This past autumn – two years after the Census – whenever I found myself walking around the city, with no particular destination in mind, I’d end up wandering into Chinatown. Its unknowable nature appeals to the intellect: Chinatown is a riddle asking to be solved. So, one night, while having a drink at Apotheke, a nouveau speakeasy hidden at the elbow of Doyers Street, I thought of trying to find a place in Chinatown where I might sit and watch the neighborhood work. A painter and photographer, friends of mine, liked the idea and agreed to help. Like Georges Perec and his famous literary experiment in Paris, we set out to observe and record a specific place in Chinatown to know the neighborhood. If the people are innumerable, the impressions can contribute to our portraiture, we thought, in words, pictures, and paintings. Opinions differ on the exact boundaries of Chinatown, so we chose Columbus Park, the neighborhood’s southern anchor, from which the neighborhood spreads roughly north of Worth Street and east of Baxter Street. My intent in the text that follows is to convey the sensation of experiencing Chinatown and by extension, New York City, at a specific place, at specific time.


Day 1:


Date: October 21

Time: Around 2:28 p.m.

Location: Columbus Park, sitting in the northern half.

Weather: Agreeably warm, sunny, cool wind.

Background: After eating dim sum and dumplings at Asia Shanghai Manor, we bought coffee and tea at Cha Chan Tang and entered the corner of Columbus Park, where the first day of observations began. Dictations of all three participants intended specifically for the recording, along with ambient noises, were captured in the “Dictation” entries.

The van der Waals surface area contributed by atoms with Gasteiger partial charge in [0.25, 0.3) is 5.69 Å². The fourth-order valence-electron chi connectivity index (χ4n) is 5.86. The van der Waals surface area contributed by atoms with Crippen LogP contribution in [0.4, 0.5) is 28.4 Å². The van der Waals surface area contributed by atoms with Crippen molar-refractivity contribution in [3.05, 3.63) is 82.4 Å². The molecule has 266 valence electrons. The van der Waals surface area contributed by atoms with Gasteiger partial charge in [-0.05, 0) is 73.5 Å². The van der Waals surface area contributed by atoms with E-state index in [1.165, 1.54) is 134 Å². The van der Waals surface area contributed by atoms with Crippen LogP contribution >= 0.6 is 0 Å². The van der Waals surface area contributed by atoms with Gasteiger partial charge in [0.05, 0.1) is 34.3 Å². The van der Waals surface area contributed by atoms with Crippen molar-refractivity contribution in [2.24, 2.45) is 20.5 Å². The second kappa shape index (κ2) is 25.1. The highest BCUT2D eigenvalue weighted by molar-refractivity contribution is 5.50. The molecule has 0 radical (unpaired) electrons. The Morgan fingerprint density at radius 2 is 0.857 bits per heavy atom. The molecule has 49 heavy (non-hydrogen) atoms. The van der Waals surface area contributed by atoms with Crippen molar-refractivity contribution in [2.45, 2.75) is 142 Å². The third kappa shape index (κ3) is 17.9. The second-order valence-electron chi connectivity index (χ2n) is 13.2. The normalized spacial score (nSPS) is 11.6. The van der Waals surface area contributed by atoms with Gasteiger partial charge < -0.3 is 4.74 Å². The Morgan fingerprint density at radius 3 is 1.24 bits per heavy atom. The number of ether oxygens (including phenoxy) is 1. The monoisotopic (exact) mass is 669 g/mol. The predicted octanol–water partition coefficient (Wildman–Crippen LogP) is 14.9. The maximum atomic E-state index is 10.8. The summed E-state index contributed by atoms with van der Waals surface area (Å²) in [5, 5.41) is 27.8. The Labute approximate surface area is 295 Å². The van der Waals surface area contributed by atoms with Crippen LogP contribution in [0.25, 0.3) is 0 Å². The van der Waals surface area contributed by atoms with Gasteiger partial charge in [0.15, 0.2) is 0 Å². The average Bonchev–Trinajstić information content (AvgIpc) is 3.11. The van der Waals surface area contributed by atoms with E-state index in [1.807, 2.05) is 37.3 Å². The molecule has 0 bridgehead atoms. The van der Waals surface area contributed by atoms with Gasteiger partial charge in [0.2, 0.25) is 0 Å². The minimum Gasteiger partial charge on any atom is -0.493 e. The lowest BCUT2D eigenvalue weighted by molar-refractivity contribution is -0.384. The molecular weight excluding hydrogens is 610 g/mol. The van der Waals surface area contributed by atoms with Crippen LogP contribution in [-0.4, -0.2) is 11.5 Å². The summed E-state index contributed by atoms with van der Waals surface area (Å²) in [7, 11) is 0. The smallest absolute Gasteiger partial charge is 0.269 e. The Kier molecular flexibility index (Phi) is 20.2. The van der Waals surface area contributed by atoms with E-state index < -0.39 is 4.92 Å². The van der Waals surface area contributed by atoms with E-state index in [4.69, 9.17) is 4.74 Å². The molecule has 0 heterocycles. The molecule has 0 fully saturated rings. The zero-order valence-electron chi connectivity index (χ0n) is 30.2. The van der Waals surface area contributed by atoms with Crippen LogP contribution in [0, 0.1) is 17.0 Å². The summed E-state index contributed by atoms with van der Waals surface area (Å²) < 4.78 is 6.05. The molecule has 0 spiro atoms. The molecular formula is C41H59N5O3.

Transcript of observed events:

Writer: “We should impose some artificial rules on the project.” [Writer, Artist, and Photographer walking southeast, slowly, into the park.]

Artist: “Let’s do it.”

Photographer: “If we stay within the confines of Columbus Park, we can move around a little bit.”

Artist: “As long as the plaza is within sight.”

Photographer: “Is it the park overall? Or is it something in your view? Some central point?”

Artist: “Other things.”

Writer: “Those things are peripheral to the park, but affecting the park.”

Artist: “What you’re taking in with all your senses, you’re restricting your vision to a certain area—”

Writer: “No way to document what that smell was—”

Artist: “We could definitely ask people questions in Mandarin.” [Brief explanation about the Artist’s time spent living in China, his studies of Chinese history, his workable knowledge of Mandarin.]

Writer: “That would be so cool.”

Artist: “. . . fortune reading based on—”

Photographer: “I could be your subject, always.”